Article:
Air pollution and health


Every year, air pollution kills seven million people worldwide—more than malaria, tuberculosis and HIV and Aids combined.

World Health Organisation (WHO) estimates that four million people die each year from diseases caused by cooking-related air pollution.

In 2016, household air pollution was the highest contributor to deaths in sub-Saharan Africa caused by non-communicable diseases.

Over 95 percent of households in Malawi use firewood, charcoal and crop residues for cooking. Many households use inefficient stoves and poorly ventilated kitchens, resulting in household air pollution.

Nearly 10 percent of deaths in the country can be attributed to cooking smoke. Household air pollution from solid fuels is a leading risk factor for the disease burden.

But why are effects of air pollution on health neglected in the country?

Although household air pollution in the country is higher than the recommended WHO safe limits, efforts to reduce the public health hazard are generally nonexistent.

Studies show that household air pollution contributes to low birth weight, respiratory illnesses such as pneumonia and impaired lung function. Wood smoke, for example, releases hundreds of chemicals—small particulate matter, soot, carcinogens, carbon monoxide—that penetrate lungs and cause inflammation of airways. This initiates a multiple chronic health concerns.

However, women and children are heavily affected since they spend most time in cooking spaces.

Although this overburdens the country’s public health system, surprisingly, there is a perception that air pollution is not a problem for developing countries.

This is not true.

Currently, many African countries, including Malawi, are attaining urbanisation and consequently alarming levels of outdoor air pollution.

The country needs to regulate emission levels. Awareness of the implications of air pollution to public health is low. It is important to know that inhaling smoke from firewood, living close to factories, heavy traffic roads, inhaling secondhand smoke are all threats to an individual’s health.

In developed countries, people are aware of the ambient air quality with high-tech monitoring systems used to analyse air pollution.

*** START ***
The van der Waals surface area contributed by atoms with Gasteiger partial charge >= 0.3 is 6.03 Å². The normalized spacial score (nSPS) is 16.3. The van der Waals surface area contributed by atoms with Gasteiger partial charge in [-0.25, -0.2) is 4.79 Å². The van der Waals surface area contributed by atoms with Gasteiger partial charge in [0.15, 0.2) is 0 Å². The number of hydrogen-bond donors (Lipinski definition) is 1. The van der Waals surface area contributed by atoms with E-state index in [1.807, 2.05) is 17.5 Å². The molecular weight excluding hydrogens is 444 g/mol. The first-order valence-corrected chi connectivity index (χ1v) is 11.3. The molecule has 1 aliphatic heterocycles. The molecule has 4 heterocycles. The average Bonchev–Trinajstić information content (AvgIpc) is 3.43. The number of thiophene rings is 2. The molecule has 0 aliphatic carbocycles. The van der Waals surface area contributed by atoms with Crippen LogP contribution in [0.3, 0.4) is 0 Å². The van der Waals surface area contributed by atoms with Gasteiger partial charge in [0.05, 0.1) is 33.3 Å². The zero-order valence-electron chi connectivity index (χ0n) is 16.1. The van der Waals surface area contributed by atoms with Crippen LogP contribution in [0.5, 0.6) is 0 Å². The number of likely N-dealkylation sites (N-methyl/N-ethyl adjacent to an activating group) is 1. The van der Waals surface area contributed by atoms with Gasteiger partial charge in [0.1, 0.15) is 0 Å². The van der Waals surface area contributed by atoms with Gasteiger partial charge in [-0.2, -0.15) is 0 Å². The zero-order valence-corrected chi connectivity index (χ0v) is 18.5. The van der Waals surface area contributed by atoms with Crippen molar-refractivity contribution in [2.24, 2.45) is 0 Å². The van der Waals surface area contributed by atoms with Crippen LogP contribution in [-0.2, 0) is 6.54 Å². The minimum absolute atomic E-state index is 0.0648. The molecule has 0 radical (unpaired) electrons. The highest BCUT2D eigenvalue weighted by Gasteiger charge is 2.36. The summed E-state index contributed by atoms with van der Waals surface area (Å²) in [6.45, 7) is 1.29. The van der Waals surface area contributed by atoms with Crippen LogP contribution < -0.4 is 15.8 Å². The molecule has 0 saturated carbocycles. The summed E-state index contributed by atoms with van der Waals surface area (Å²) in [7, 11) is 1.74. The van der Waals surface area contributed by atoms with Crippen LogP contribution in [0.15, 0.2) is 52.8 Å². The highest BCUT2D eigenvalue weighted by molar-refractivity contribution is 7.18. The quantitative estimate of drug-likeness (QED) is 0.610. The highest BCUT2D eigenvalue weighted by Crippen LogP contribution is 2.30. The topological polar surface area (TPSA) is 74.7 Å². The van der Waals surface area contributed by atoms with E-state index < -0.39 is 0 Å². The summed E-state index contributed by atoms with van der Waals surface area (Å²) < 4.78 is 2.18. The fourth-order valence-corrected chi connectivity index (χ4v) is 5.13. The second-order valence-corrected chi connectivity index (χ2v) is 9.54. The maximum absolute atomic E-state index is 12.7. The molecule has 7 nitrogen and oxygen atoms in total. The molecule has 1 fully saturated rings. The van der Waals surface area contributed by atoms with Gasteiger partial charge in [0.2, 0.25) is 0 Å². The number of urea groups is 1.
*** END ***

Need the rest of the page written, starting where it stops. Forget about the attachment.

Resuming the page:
Unfortunately, this technology is scarce in Malawi, where monitoring stations are only located at the Kamuzu International Airport and the Polytechnic—with  limited capabilities.

Worrisomely, there is no standalone law on air pollution despite some mentions in the Environmental Management Act and National Environmental Policy. Evidently, solid fuels remain a major source of cooking energy in Malawi and access to electricity remains low.

Several clean cookstove interventions are underway in the country. They include Chitetezo Mbaula and the Malawi Global Alliance for Clean Cookstoves initiatives.

While these stoves offer environmental or climate benefits, they may not be effective to reduce emissions to the recommended WHO indoor air quality guidelines.Therefore, a public health perspective into the cleaner cooking stove interventions may solve this problem.

The first WHO Global Conference on Clean Air Pollution and Health, held in Geneva from October 30 to November 1, assembled policymakers, academics and international organisations to share evidence and solutions to combat air pollution.

This underlines that air pollution is a global public health emergency that requires collaboration between governments and stakeholders to share effective solutions.

The need for further localised research to inform policy is dire. However, unless the public, researchers, government and concerned stakeholders in Malawi recognise both outdoor and household air pollution as major public health problems, the importance of these exposures will continue to be neglected and efforts to curb diseases they contribute to, hampered.

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